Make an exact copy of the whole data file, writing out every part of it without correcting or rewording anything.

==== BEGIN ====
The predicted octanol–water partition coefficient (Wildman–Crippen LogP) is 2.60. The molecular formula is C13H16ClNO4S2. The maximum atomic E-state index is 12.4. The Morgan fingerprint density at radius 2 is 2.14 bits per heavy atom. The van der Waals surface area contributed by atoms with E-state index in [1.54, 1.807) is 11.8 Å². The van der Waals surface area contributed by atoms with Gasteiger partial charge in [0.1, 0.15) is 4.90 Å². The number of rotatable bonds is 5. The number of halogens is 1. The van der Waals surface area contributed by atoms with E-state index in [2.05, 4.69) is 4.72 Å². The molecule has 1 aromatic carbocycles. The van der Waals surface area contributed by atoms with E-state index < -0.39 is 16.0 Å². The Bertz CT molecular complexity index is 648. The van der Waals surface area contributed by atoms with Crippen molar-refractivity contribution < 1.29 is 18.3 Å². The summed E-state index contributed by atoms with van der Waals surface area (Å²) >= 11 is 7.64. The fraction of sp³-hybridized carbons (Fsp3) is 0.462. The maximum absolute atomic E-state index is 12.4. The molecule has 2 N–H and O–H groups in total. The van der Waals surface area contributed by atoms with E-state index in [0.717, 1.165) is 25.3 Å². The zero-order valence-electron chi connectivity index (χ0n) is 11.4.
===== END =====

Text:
The predicted octanol–water partition coefficient (Wildman–Crippen LogP) is 2.60. The molecular formula is C13H16ClNO4S2. The maximum atomic E-state index is 12.4. The Morgan fingerprint density at radius 2 is 2.14 bits per heavy atom. The van der Waals surface area contributed by atoms with E-state index in [1.54, 1.807) is 11.8 Å². The van der Waals surface area contributed by atoms with Gasteiger partial charge in [0.1, 0.15) is 4.90 Å². The number of rotatable bonds is 5. The number of halogens is 1. The van der Waals surface area contributed by atoms with E-state index in [2.05, 4.69) is 4.72 Å². The molecule has 1 aromatic carbocycles. The van der Waals surface area contributed by atoms with E-state index < -0.39 is 16.0 Å². The Bertz CT molecular complexity index is 648. The van der Waals surface area contributed by atoms with Crippen molar-refractivity contribution < 1.29 is 18.3 Å². The summed E-state index contributed by atoms with van der Waals surface area (Å²) >= 11 is 7.64. The fraction of sp³-hybridized carbons (Fsp3) is 0.462. The maximum absolute atomic E-state index is 12.4. The molecule has 2 N–H and O–H groups in total. The van der Waals surface area contributed by atoms with E-state index in [0.717, 1.165) is 25.3 Å². The zero-order valence-electron chi connectivity index (χ0n) is 11.4.